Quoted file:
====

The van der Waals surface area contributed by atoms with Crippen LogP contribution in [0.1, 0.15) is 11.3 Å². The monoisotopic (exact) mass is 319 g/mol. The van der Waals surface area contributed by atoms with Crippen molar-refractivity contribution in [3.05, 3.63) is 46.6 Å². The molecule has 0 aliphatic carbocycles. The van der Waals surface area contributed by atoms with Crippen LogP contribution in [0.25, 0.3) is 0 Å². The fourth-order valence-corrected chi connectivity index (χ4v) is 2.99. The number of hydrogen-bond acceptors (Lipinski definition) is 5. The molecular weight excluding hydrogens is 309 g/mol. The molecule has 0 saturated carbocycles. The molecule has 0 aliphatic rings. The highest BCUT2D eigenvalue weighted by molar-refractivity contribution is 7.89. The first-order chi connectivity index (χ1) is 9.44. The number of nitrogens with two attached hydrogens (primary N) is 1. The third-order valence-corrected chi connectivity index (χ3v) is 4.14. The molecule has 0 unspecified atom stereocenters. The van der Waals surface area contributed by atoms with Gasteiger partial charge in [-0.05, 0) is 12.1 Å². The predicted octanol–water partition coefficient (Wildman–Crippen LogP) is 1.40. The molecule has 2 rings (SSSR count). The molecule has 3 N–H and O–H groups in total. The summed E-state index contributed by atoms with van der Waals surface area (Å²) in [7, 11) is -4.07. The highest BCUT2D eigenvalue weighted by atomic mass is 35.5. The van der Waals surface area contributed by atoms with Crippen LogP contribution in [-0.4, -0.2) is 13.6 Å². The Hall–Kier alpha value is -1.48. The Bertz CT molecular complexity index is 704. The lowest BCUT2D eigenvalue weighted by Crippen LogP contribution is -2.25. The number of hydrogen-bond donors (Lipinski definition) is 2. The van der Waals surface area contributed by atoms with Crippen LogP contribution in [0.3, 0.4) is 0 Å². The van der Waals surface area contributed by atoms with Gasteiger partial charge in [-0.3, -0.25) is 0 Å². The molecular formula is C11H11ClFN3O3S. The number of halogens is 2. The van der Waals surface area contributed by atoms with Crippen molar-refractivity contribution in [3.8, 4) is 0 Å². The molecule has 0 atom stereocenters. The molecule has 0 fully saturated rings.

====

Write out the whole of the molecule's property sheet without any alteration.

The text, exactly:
The van der Waals surface area contributed by atoms with Crippen LogP contribution in [0.1, 0.15) is 11.3 Å². The monoisotopic (exact) mass is 319 g/mol. The van der Waals surface area contributed by atoms with Crippen molar-refractivity contribution in [3.05, 3.63) is 46.6 Å². The molecule has 0 aliphatic carbocycles. The van der Waals surface area contributed by atoms with Crippen LogP contribution in [0.25, 0.3) is 0 Å². The fourth-order valence-corrected chi connectivity index (χ4v) is 2.99. The number of hydrogen-bond acceptors (Lipinski definition) is 5. The molecular weight excluding hydrogens is 309 g/mol. The molecule has 0 saturated carbocycles. The molecule has 0 aliphatic rings. The highest BCUT2D eigenvalue weighted by molar-refractivity contribution is 7.89. The first-order chi connectivity index (χ1) is 9.44. The number of nitrogens with two attached hydrogens (primary N) is 1. The third-order valence-corrected chi connectivity index (χ3v) is 4.14. The molecule has 0 unspecified atom stereocenters. The van der Waals surface area contributed by atoms with Gasteiger partial charge in [-0.05, 0) is 12.1 Å². The predicted octanol–water partition coefficient (Wildman–Crippen LogP) is 1.40. The molecule has 2 rings (SSSR count). The molecule has 3 N–H and O–H groups in total. The summed E-state index contributed by atoms with van der Waals surface area (Å²) in [7, 11) is -4.07. The highest BCUT2D eigenvalue weighted by atomic mass is 35.5. The van der Waals surface area contributed by atoms with Crippen LogP contribution in [-0.4, -0.2) is 13.6 Å². The Hall–Kier alpha value is -1.48. The Bertz CT molecular complexity index is 704. The lowest BCUT2D eigenvalue weighted by Crippen LogP contribution is -2.25. The number of hydrogen-bond donors (Lipinski definition) is 2. The van der Waals surface area contributed by atoms with Crippen LogP contribution in [0.3, 0.4) is 0 Å². The van der Waals surface area contributed by atoms with Gasteiger partial charge in [-0.3, -0.25) is 0 Å². The molecular formula is C11H11ClFN3O3S. The number of halogens is 2. The van der Waals surface area contributed by atoms with Crippen molar-refractivity contribution in [3.8, 4) is 0 Å². The molecule has 0 atom stereocenters. The molecule has 0 fully saturated rings.